HANG ON A MINUTE – WHY CAN’T MEN DO THE WASHING?
MediaCom's mission: to launch Ariel Matic, a new premium detergent in the Indian subcontinent, including India, Pakistan, Bangladesh and Sri Lanka. Its obstacle: tens of rivals and an uninterested consumer target. Its secret weapon: men.
On the Indian Subcontinent, washing is seen as women’s work. It doesn’t matter what a woman does out of the home. If she’s a director, a highly qualified professional or even a CEO, doing the washing is part of being a “good wife”.
“You might be president of PepsiCo. You might be on the board of directors. But when you enter this house, you're the wife, you're the daughter, you're the daughter-in-law, and you’re the mother. You're all of that. Nobody else can take that place. So leave that damned crown in the garage. And don't bring it into the house.” – A conversation between Indira Nooyi, President and CEO PepsiCo and her mum.
The agency identified a huge growth opportunity. Local cultures were hugely patriarchal, and washing was simply something that women did in more than 95% of households. But while women were bored with new detergents and brand messages, men were a whole new audience. By growing brand affinity and brand preference with men, Ariel could overtake its rivals.
Its best weapon in the detergent war was to ask a simple question: “Why couldn’t a man do the washing?” This was a powerful global truth that could not only work on the Indian subcontinent but also add value elsewhere.
Across the Indian subcontinent women play an important part in many walks of life. It has leading female politicians, star actresses, bankers, journalists, astronauts, businesswomen, scientists and army personnel. They are breaking the glass ceiling in many professions, but all of them have a second job: running the home.
MediaCom's insight was that, no matter how successful a woman is professionally, at home she is still the house wife. It was time for men to “SHARE THE LOAD”. It would use laundry as a metaphor for all the other jobs that women also took on at home - and seek to create lasting change in centuries-old beliefs.
It called on men to contribute to household work, highlighting the fact that Ariel Matic made it so simple to remove stains and clean clothes that “even a man could do it”. To succeed, the agency knew it had to flip the detergent marketing model on its head. Instead of talking to women about a superior detergent, it told their other halves how to do the laundry.
To get credible advocates onside, Ariel partnered up with washing machine manufacturers and even clothing labels to build the conversation about how men can share the load. Ariel Matic would be the subcontinent’s first His ‘n’ Hers washing powder. The content created for this message would also add value to Ariel Matic in other markets, creating a powerful communication that would resonate with women around the world.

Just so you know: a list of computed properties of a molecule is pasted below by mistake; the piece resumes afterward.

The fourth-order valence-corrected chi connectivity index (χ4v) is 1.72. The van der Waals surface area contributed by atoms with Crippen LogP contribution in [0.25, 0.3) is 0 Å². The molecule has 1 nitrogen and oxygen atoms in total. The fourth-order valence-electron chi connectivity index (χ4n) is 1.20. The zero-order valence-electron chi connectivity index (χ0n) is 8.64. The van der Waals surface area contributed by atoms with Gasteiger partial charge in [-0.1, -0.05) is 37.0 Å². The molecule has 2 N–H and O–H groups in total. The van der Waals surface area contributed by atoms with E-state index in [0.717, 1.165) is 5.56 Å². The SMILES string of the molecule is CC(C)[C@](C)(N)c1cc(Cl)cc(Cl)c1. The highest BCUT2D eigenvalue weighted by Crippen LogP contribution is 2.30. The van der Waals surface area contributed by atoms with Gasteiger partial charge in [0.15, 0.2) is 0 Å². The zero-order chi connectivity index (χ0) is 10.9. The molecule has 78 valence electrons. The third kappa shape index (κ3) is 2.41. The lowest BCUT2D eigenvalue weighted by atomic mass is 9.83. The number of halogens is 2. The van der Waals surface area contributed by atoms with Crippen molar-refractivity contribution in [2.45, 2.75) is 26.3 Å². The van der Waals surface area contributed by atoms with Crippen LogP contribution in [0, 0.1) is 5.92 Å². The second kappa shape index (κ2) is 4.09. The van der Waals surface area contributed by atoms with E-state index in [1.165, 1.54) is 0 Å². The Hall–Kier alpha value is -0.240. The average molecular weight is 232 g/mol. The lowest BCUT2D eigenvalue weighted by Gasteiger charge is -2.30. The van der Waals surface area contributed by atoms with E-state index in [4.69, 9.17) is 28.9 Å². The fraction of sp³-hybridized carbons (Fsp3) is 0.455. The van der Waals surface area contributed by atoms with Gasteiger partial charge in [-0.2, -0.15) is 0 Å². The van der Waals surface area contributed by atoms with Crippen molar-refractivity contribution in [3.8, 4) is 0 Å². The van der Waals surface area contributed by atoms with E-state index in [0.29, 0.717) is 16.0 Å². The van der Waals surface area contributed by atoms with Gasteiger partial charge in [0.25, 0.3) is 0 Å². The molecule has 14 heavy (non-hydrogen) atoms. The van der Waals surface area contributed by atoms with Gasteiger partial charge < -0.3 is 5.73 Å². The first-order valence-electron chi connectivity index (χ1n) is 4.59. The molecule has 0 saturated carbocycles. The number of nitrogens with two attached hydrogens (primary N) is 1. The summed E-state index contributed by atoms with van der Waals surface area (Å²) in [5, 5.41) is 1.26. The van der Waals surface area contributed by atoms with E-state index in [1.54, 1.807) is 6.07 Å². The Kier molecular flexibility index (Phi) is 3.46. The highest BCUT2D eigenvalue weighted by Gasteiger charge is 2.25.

The agency kick-started the debate with a unique Nielsen survey, which revealed that 85% of women on the subcontinent felt that they have two jobs – one at work and the other at home. 83% believed that men should Share the Load at home.
Top news channels initiated debate around the results, while it invoked influencers and celebrities to ask men to Share The Load.
It also asked prominent clothing brands – American Crew, Shoppers Stop and designer Masaba Gupta – to get involved, creating new clothing tags that read: “This fabric can be washed by both men and women.”
In store, MediaCom launched a custom ‘His and Her’ Laundry Pack.
On social, it asked men to show their commitment via a ‘Wash bucket challenge’, challenging them to post selfies doing the laundry and commit to Sharing The Load on their social channels.
The campaign appealed to men’s competitive nature, challenging them to demonstrate their new-found knowledge while leading washing machine manufacturers endorsed the Ariel His and Her packs.
And it even cheekily asked dating sites and portals to actually make “Sharing The Load” part of a woman’s selection criteria for finding the perfect man.
The video – showing a father regretting the poor role model he set for his daughter by not helping at home – has been used as owned content not just in India and Pakistan but also in Spain, Germany and Romania.
Ariel improved lives of millions of women by making laundry relevant for men:
- Sales grew by 75% year on year, double the target.
- The video was viewed more than 50m times globally in just 50 days
- More than 2 million Indian men pledged to do the laundry – that’s more men than there are in New Zealand!
- 25,000 His and Hers washing instruction tags were sewn into expensive clothes designed to appeal to the target.
- Ariel’s message has gone viral in 22 countries in 16 languages with Ad Recall increase at 192 Index.
- Consumer engagement with Ariel increased 4.6 times – the highest ever.
- 98% of consumers surveyed recommend Ariel to their friends.
- Millions engaged and the campaign delivered more than 1.6 billion free earned impressions.
- Unaided Awareness for the brand indexed at 132.
- It generated earned media worth $11 million with two billion free impressions
- #ShareTheLoad trended No. 1 on International women’s day.
Ariel was so successful in influencing the cultural fabric that India’s second biggest matrimonial portal – Jeevansaathi.com – has now made ‘Sharing The Load’ a key criterion for selecting the perfect life partner. Share The Load became a unique and emotional equality platform for Ariel – and will be leveraged for years to come.